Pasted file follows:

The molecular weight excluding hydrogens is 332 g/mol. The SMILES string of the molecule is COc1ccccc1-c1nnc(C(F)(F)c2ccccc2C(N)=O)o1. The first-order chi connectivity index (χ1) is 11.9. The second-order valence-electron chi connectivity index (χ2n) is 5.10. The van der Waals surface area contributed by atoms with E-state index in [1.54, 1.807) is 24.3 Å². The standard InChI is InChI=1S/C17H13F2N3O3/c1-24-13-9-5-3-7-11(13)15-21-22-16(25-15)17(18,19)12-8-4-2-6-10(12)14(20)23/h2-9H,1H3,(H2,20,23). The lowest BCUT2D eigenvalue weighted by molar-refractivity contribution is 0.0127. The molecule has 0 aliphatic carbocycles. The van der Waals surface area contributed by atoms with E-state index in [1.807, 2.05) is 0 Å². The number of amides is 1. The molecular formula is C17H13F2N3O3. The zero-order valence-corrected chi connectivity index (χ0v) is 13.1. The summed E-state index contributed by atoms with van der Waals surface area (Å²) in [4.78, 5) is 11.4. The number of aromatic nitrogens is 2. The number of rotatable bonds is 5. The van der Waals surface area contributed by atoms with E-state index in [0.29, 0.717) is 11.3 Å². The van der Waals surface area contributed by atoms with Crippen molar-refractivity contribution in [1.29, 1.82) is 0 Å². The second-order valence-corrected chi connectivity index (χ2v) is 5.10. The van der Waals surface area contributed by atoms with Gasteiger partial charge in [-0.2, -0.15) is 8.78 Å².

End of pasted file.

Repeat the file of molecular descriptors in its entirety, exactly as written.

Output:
The molecular weight excluding hydrogens is 332 g/mol. The SMILES string of the molecule is COc1ccccc1-c1nnc(C(F)(F)c2ccccc2C(N)=O)o1. The first-order chi connectivity index (χ1) is 11.9. The second-order valence-electron chi connectivity index (χ2n) is 5.10. The van der Waals surface area contributed by atoms with E-state index in [1.54, 1.807) is 24.3 Å². The standard InChI is InChI=1S/C17H13F2N3O3/c1-24-13-9-5-3-7-11(13)15-21-22-16(25-15)17(18,19)12-8-4-2-6-10(12)14(20)23/h2-9H,1H3,(H2,20,23). The lowest BCUT2D eigenvalue weighted by molar-refractivity contribution is 0.0127. The molecule has 0 aliphatic carbocycles. The van der Waals surface area contributed by atoms with E-state index in [1.807, 2.05) is 0 Å². The number of amides is 1. The molecular formula is C17H13F2N3O3. The zero-order valence-corrected chi connectivity index (χ0v) is 13.1. The summed E-state index contributed by atoms with van der Waals surface area (Å²) in [4.78, 5) is 11.4. The number of aromatic nitrogens is 2. The number of rotatable bonds is 5. The van der Waals surface area contributed by atoms with E-state index in [0.29, 0.717) is 11.3 Å². The van der Waals surface area contributed by atoms with Crippen molar-refractivity contribution in [1.29, 1.82) is 0 Å². The second-order valence-corrected chi connectivity index (χ2v) is 5.10. The van der Waals surface area contributed by atoms with Gasteiger partial charge in [-0.2, -0.15) is 8.78 Å².